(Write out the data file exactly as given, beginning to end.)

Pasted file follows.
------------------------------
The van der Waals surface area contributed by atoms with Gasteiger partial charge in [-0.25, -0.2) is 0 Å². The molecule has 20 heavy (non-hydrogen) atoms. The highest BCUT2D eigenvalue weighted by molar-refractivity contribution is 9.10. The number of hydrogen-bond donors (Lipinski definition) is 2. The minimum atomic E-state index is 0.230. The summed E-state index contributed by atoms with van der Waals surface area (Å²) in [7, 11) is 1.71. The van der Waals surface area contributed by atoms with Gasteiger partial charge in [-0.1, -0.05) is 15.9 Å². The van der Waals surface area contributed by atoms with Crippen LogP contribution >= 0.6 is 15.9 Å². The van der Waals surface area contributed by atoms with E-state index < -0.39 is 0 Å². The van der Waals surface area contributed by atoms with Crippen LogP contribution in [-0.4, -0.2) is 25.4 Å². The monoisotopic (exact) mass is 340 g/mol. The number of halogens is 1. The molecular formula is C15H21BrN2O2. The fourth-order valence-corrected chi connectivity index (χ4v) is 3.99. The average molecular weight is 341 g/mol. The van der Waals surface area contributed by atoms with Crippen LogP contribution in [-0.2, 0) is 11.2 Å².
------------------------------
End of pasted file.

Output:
The van der Waals surface area contributed by atoms with Gasteiger partial charge in [-0.25, -0.2) is 0 Å². The molecule has 20 heavy (non-hydrogen) atoms. The highest BCUT2D eigenvalue weighted by molar-refractivity contribution is 9.10. The number of hydrogen-bond donors (Lipinski definition) is 2. The minimum atomic E-state index is 0.230. The summed E-state index contributed by atoms with van der Waals surface area (Å²) in [7, 11) is 1.71. The van der Waals surface area contributed by atoms with Gasteiger partial charge in [-0.1, -0.05) is 15.9 Å². The van der Waals surface area contributed by atoms with Crippen LogP contribution >= 0.6 is 15.9 Å². The van der Waals surface area contributed by atoms with E-state index < -0.39 is 0 Å². The van der Waals surface area contributed by atoms with Crippen LogP contribution in [-0.4, -0.2) is 25.4 Å². The monoisotopic (exact) mass is 340 g/mol. The number of halogens is 1. The molecular formula is C15H21BrN2O2. The fourth-order valence-corrected chi connectivity index (χ4v) is 3.99. The average molecular weight is 341 g/mol. The van der Waals surface area contributed by atoms with Crippen LogP contribution in [-0.2, 0) is 11.2 Å².